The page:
Alexey Nezhdanov email@example.com writes:
The most essential for me is freeing all sorts of RAM that python allocated for objects or whatever else.
Reinitializing Python should work, but it might not produce the effect you expect.
Python allocates memory using the underlying C functions such as malloc. Shutting down the interpreter simply makes Python call free on the memory segments that belong to Python objects. Because of the way malloc and free work, doing that is no guarantee that memory will be returned to the operating system. free() only guarantees that the memory will be marked as usable for unspecified later calls to malloc. Some malloc implementations go one step further and actually return the memory to the system, but that is only possible when freeing the block(s) at the very end of the region, so you cannot rely on it.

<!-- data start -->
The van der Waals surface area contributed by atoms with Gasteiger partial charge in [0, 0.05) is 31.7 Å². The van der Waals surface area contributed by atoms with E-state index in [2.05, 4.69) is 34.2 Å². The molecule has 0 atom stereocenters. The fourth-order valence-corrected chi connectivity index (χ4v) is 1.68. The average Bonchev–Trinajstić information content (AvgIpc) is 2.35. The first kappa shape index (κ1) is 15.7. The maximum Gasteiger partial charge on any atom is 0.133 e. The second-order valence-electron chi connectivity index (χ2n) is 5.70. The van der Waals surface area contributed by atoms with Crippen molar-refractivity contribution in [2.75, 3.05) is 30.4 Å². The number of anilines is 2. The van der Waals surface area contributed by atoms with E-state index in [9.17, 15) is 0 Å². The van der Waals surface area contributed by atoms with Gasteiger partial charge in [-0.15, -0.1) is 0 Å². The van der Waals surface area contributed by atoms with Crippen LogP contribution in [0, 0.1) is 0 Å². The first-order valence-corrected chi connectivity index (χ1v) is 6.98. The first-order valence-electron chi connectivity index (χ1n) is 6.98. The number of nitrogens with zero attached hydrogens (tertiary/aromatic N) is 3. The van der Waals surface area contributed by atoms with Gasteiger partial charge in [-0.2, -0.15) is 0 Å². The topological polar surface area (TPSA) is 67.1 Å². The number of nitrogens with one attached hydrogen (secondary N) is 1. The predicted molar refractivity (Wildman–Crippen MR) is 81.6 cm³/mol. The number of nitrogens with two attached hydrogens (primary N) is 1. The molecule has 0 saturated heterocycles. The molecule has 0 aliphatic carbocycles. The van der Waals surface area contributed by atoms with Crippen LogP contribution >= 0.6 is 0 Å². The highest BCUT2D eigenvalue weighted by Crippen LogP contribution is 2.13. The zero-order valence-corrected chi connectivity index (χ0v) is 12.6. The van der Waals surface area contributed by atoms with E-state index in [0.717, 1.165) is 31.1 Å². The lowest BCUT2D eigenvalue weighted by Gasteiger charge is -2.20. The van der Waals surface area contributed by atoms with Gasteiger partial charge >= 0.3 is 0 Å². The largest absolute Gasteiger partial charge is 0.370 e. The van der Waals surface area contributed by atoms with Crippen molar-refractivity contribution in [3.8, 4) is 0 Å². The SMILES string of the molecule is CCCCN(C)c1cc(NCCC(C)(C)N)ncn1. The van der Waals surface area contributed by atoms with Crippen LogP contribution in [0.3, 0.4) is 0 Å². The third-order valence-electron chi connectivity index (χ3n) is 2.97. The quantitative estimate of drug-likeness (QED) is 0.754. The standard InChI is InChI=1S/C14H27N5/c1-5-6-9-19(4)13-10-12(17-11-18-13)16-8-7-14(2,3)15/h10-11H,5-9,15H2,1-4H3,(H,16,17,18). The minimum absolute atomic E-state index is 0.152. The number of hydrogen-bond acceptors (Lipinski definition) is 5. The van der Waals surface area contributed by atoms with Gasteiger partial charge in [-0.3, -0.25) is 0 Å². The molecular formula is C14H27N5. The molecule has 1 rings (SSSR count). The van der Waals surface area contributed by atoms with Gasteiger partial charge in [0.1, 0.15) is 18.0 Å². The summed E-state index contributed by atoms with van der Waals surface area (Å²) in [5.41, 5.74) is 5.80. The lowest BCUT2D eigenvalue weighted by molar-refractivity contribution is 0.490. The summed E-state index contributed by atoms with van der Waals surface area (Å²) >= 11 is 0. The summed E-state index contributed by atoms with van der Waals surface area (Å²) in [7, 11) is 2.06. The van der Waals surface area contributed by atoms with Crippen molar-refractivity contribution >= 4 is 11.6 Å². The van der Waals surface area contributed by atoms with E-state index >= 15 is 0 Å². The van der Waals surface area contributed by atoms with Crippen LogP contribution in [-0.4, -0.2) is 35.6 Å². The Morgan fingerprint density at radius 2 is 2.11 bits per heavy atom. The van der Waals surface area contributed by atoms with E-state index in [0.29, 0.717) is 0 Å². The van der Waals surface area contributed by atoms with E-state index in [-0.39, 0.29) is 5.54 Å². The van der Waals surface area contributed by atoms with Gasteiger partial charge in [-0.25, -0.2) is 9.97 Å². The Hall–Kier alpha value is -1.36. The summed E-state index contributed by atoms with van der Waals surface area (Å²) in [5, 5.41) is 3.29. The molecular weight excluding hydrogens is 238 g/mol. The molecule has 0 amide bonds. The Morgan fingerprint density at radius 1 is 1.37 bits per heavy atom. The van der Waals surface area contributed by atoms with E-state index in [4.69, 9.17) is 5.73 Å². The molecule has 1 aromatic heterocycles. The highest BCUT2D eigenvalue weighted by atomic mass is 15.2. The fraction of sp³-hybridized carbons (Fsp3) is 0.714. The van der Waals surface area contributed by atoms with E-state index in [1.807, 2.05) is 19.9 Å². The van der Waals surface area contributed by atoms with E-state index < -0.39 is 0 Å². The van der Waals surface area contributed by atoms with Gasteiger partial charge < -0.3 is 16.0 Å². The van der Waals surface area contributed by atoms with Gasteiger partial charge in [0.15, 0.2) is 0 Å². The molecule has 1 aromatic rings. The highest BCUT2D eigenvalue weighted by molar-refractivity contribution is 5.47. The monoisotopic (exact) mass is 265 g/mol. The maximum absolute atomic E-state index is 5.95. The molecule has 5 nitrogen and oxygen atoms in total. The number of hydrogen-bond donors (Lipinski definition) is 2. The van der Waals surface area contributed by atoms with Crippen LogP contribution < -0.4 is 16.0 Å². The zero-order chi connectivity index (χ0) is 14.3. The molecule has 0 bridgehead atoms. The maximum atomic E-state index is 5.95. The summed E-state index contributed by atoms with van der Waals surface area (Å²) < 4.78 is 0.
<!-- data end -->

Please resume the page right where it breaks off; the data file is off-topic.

At the end of the day, your process will probably not decrease in memory footprint; however, it will not grow on further allocations because it will reuse the freed memory. But, barring a bug in Python, that is exactly the situation you would be in if you didn't reinitialize the interpreter in the first place.
IOW - I want python to be returned in virgin state as it was on my program load w/o exiting my program and closing all files/tcp connections that it have opened/or resetting any of other my C data structures that were created.
Doesn't Python automatically close open files when the script finishes?